Eugene M. Kulischer

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Eugene M. Kulischer (1881–1956) was a Russian American sociologist, an authority on demography, migration, and manpower, and an expert on Russia. Kulischer coined the phrase “displaced persons[1] and was among the first to seek to document the number of persons lost in the Holocaust as well as the subsequent relocation of millions of Europeans after World War II.


Born in Kiev in 1881 he died in Washington D.C, on April 2, 1956. Like his father, Michael Kulischer a noted Russian historian, he insisted that no migration occurs in isolation. Along with his brother Alexander, he worked on Kriegs-und Wanderzüge, Weltgeschichte als Völkerbewegung (War and Migration; World History as Peoples' Movements), (Berlin-Leipzig, Walter de Gruyter, 1932) and Europe on the Move: War and Population Changes, 1917-1947. They were intended to show that migrations and wars go hand-in-hand.

In a way, Kulischer was himself an example of a displaced person. Following the Russian Revolution (1917), he fled Russia for Germany in 1920. Following the collapse of the Weimar Republic, he fled Germany for Denmark. In 1936 he went to Paris. In 1941 — at the age of 60 — Kulischer "crossed clandestinely the demarcation line between the occupied and the unoccupied parts of France" and went to the United States; his brother Alexander, "when crossing the demarcation line, was arrested by Pétain's gendarmes and died in a concentration camp.” [2]


In the United States Kulischer “served successively as consultant or staff member of the International Labor Office, the Office of Strategic Services, the Bureau of the Census, the Department of the Army, and the Library of Congress. His major works include The Displacement of Population in Europe (Montreal, 1943), and Europe on the Move (New York, 1948)”.[3] At the heart of Kulischer's work is a simple axiom: individual short-distance movements in their combined action create great population shifts.[4] An expansion of that concept is his oft quoted dictum:

“The migratory movement is at once perpetual, partial, and universal. It never ceases, it affects every people, but at a given moment it sets in motion only a small number of each population; hence the illusion of immobility. In fact, there is never a moment of immobility for any people, because no migration remains isolated”.[5]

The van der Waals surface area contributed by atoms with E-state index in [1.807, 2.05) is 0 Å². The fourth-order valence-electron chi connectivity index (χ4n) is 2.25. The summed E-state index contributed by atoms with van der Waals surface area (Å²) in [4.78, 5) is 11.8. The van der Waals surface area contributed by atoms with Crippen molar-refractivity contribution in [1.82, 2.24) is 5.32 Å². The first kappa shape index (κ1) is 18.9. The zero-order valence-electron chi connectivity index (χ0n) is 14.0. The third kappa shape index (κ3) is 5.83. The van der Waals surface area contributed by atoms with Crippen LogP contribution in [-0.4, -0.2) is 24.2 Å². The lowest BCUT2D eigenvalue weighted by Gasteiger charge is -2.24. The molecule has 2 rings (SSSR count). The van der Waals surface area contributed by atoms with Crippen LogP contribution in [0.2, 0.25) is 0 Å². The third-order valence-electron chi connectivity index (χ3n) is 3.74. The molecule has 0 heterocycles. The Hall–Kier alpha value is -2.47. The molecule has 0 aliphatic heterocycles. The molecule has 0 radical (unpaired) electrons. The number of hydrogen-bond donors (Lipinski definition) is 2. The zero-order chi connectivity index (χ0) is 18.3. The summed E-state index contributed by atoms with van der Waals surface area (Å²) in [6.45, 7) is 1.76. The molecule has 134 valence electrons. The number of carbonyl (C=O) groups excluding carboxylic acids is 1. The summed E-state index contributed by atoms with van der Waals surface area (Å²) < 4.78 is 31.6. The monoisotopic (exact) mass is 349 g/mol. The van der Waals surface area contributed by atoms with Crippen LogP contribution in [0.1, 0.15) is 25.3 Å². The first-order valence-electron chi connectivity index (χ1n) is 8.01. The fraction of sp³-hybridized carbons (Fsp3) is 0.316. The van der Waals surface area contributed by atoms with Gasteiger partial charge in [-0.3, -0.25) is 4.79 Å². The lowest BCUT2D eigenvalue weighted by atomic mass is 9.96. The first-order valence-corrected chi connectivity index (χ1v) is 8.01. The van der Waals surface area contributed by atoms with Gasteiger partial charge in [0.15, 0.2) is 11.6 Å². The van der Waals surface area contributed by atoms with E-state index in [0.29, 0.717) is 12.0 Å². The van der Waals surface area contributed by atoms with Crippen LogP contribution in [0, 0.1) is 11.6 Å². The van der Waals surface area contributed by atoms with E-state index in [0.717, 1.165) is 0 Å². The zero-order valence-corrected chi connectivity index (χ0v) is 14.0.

With that paragraph Kulischer created a bridge linking the migration of individuals and the demographic fact of great migrations. Kulischer and his brother, along with millions of others, tried to put Europe as far behind them as they could on the eve of World War II. All of them had their own reasons. Some left because of their ethnicity, others because of their religion. Some left because of their politics, and others because they feared the upheaval they were sure was looming on the horizon. For Kulischer and his brother the reason was close at hand. Not only were they Jewish, they forecast the outcome of World War II based on demographic trends. They reasoned that Russia and Germany were on a collision course and Germany would lose.[6]

“Man's history,” Kulischer remarked, “is the story of his wanderings”.[7] From the standpoint of the sociology of knowledge he added, “Most scholars are rooted in their environment. They differ in their ability to outgrow it”.[8] By combining those two statements we have Kulischer and a great many of his peers who lived as exiles abroad and grew as they moved, for instance Austrian Social Scientists in Exile 1933-1945.[9]

As Jackson and Howe recently observed in evaluating the impact of migrations:

"E. M. Kulischer once reminded his readers that in A.D. 900 Berlin had no Germans, Moscow had no Russians, Budapest had no Hungarians, Madrid was a Moorish settlement, and Constantinople had hardly any Turks. He added that the Normans had not yet settled in Great Britain and before the sixteenth century there were no Europeans living in North or South America, Australia, New Zealand, or South Africa."


Eugene M. Kulischer published several books, a selection:

  • 1932. Kriegs- und Wanderzüge. Weltgeschichte als Völkerbewegung. Witk Alexander Kulischer. Berlin/Leipzig 1932.
  • 1943. The Displacement of Population in Europe. Montreal 1943.
  • 1948. Europe on the Move: War and Population Changes, 1917-1947. New York 1948.


  1. ^ A. J. Jaffe (April 1962), “Notes on the Population Theory of Eurgene M. Kulischer”. In: The Milbank Memorial Fund Quarterly, Vol. 40, No. 2:187-206.
  2. ^ Eugene M. Kulischer (1948), Europe on the Move: War and Population Changes, 1917-1947. Columbia University Press
  3. ^ Obituary (April 1956), "Eugene M. Kulischer." Population Index, Vol. 22:100
  4. ^ Europe on the Move, 1948
  5. ^ Europe on the Move, p. 9
  6. ^ Europe on the Move, p. vi
  7. ^ Europe on the Move, p. 8
  8. ^ Jaffe, quoted on page 193
  9. ^ Müller, Reinhard and Christian Fleck (2000), "Österreichische Soziologinnen und Soziologen im Exil 1933 bis 1945", University of Graz.

Further reading[edit]

  • A. J. Jaffe (1962). “Notes on the Population Theory of Eugene M. Kulischer”. In: The Milbank Memeorial Fund Quarterly, Vol. 40, No. 2. (April 1962). pp. 187–206.
  • Richard Jackson and Neil Howe (2008). [1]. In: Demography and Geopolitics in the 21st Century. Washington 2008, p. 15.